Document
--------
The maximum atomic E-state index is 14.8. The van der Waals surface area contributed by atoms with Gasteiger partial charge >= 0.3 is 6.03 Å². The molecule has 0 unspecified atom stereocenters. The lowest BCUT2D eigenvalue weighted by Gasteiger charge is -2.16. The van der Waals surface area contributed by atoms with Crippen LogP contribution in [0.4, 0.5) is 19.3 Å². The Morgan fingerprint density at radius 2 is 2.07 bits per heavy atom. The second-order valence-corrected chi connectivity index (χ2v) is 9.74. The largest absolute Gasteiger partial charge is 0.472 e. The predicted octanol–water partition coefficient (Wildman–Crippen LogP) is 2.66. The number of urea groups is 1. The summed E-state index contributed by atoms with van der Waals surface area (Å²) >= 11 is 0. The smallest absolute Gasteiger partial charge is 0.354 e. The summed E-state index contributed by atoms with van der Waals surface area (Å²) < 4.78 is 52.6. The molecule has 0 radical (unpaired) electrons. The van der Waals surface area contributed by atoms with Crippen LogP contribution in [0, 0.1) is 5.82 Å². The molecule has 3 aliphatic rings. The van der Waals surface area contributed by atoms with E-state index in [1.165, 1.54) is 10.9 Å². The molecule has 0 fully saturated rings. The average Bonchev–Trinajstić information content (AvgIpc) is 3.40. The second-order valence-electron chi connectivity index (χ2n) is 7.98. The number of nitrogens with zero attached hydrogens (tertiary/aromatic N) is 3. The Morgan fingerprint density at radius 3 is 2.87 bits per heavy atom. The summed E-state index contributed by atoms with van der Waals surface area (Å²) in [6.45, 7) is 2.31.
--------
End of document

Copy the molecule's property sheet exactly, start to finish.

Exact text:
The maximum atomic E-state index is 14.8. The van der Waals surface area contributed by atoms with Gasteiger partial charge >= 0.3 is 6.03 Å². The molecule has 0 unspecified atom stereocenters. The lowest BCUT2D eigenvalue weighted by Gasteiger charge is -2.16. The van der Waals surface area contributed by atoms with Crippen LogP contribution in [0.4, 0.5) is 19.3 Å². The Morgan fingerprint density at radius 2 is 2.07 bits per heavy atom. The second-order valence-corrected chi connectivity index (χ2v) is 9.74. The largest absolute Gasteiger partial charge is 0.472 e. The predicted octanol–water partition coefficient (Wildman–Crippen LogP) is 2.66. The number of urea groups is 1. The summed E-state index contributed by atoms with van der Waals surface area (Å²) >= 11 is 0. The smallest absolute Gasteiger partial charge is 0.354 e. The summed E-state index contributed by atoms with van der Waals surface area (Å²) < 4.78 is 52.6. The molecule has 0 radical (unpaired) electrons. The van der Waals surface area contributed by atoms with Crippen LogP contribution in [0, 0.1) is 5.82 Å². The molecule has 3 aliphatic rings. The van der Waals surface area contributed by atoms with E-state index in [1.165, 1.54) is 10.9 Å². The molecule has 0 fully saturated rings. The average Bonchev–Trinajstić information content (AvgIpc) is 3.40. The second-order valence-electron chi connectivity index (χ2n) is 7.98. The number of nitrogens with zero attached hydrogens (tertiary/aromatic N) is 3. The Morgan fingerprint density at radius 3 is 2.87 bits per heavy atom. The summed E-state index contributed by atoms with van der Waals surface area (Å²) in [6.45, 7) is 2.31.